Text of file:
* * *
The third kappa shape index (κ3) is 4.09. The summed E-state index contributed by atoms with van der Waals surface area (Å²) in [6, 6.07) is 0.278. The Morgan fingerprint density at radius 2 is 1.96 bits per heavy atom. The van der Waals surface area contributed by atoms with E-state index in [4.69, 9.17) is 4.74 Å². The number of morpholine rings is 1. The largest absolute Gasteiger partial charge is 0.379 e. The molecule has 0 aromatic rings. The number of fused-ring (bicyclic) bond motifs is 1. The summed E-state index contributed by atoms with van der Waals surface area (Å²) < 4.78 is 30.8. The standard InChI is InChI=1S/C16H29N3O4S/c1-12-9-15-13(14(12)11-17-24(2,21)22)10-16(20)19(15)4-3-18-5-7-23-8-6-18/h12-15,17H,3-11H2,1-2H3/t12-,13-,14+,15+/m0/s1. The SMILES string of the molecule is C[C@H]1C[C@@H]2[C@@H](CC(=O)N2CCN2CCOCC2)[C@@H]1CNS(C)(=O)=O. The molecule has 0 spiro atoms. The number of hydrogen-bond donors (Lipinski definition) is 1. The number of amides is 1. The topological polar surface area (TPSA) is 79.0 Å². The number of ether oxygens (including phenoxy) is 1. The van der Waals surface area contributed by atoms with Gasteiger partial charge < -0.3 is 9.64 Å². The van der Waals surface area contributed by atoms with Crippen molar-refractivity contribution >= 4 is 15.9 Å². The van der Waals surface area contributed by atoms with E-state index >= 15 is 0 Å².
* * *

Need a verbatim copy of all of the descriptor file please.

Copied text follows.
The third kappa shape index (κ3) is 4.09. The summed E-state index contributed by atoms with van der Waals surface area (Å²) in [6, 6.07) is 0.278. The Morgan fingerprint density at radius 2 is 1.96 bits per heavy atom. The van der Waals surface area contributed by atoms with E-state index in [4.69, 9.17) is 4.74 Å². The number of morpholine rings is 1. The largest absolute Gasteiger partial charge is 0.379 e. The molecule has 0 aromatic rings. The number of fused-ring (bicyclic) bond motifs is 1. The summed E-state index contributed by atoms with van der Waals surface area (Å²) < 4.78 is 30.8. The standard InChI is InChI=1S/C16H29N3O4S/c1-12-9-15-13(14(12)11-17-24(2,21)22)10-16(20)19(15)4-3-18-5-7-23-8-6-18/h12-15,17H,3-11H2,1-2H3/t12-,13-,14+,15+/m0/s1. The SMILES string of the molecule is C[C@H]1C[C@@H]2[C@@H](CC(=O)N2CCN2CCOCC2)[C@@H]1CNS(C)(=O)=O. The molecule has 0 spiro atoms. The number of hydrogen-bond donors (Lipinski definition) is 1. The number of amides is 1. The topological polar surface area (TPSA) is 79.0 Å². The number of ether oxygens (including phenoxy) is 1. The van der Waals surface area contributed by atoms with Gasteiger partial charge < -0.3 is 9.64 Å². The van der Waals surface area contributed by atoms with Crippen molar-refractivity contribution >= 4 is 15.9 Å². The van der Waals surface area contributed by atoms with E-state index >= 15 is 0 Å².